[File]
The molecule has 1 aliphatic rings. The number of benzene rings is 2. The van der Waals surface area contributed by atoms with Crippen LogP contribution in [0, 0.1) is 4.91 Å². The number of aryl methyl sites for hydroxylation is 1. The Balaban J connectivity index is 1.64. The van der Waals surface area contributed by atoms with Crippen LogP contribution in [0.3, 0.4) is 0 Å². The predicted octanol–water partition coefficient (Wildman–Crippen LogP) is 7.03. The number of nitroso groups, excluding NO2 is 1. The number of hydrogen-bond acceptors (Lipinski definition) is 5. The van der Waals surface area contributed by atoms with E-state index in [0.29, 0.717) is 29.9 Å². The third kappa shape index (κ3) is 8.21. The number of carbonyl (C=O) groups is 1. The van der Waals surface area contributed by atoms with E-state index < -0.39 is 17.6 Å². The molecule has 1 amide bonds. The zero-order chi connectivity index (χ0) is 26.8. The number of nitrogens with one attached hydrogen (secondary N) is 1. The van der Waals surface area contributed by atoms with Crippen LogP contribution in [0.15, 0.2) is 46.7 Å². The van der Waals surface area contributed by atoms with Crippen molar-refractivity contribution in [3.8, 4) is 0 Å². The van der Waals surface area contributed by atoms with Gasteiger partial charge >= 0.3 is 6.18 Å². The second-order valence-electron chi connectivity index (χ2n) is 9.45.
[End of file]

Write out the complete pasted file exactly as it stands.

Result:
The molecule has 1 aliphatic rings. The number of benzene rings is 2. The van der Waals surface area contributed by atoms with Crippen LogP contribution in [0, 0.1) is 4.91 Å². The number of aryl methyl sites for hydroxylation is 1. The Balaban J connectivity index is 1.64. The van der Waals surface area contributed by atoms with Crippen LogP contribution in [0.3, 0.4) is 0 Å². The predicted octanol–water partition coefficient (Wildman–Crippen LogP) is 7.03. The number of nitroso groups, excluding NO2 is 1. The number of hydrogen-bond acceptors (Lipinski definition) is 5. The van der Waals surface area contributed by atoms with E-state index in [0.29, 0.717) is 29.9 Å². The third kappa shape index (κ3) is 8.21. The number of carbonyl (C=O) groups is 1. The van der Waals surface area contributed by atoms with E-state index < -0.39 is 17.6 Å². The molecule has 1 amide bonds. The zero-order chi connectivity index (χ0) is 26.8. The number of nitrogens with one attached hydrogen (secondary N) is 1. The van der Waals surface area contributed by atoms with Crippen LogP contribution in [0.15, 0.2) is 46.7 Å². The van der Waals surface area contributed by atoms with Crippen molar-refractivity contribution in [3.8, 4) is 0 Å². The van der Waals surface area contributed by atoms with Gasteiger partial charge >= 0.3 is 6.18 Å². The second-order valence-electron chi connectivity index (χ2n) is 9.45.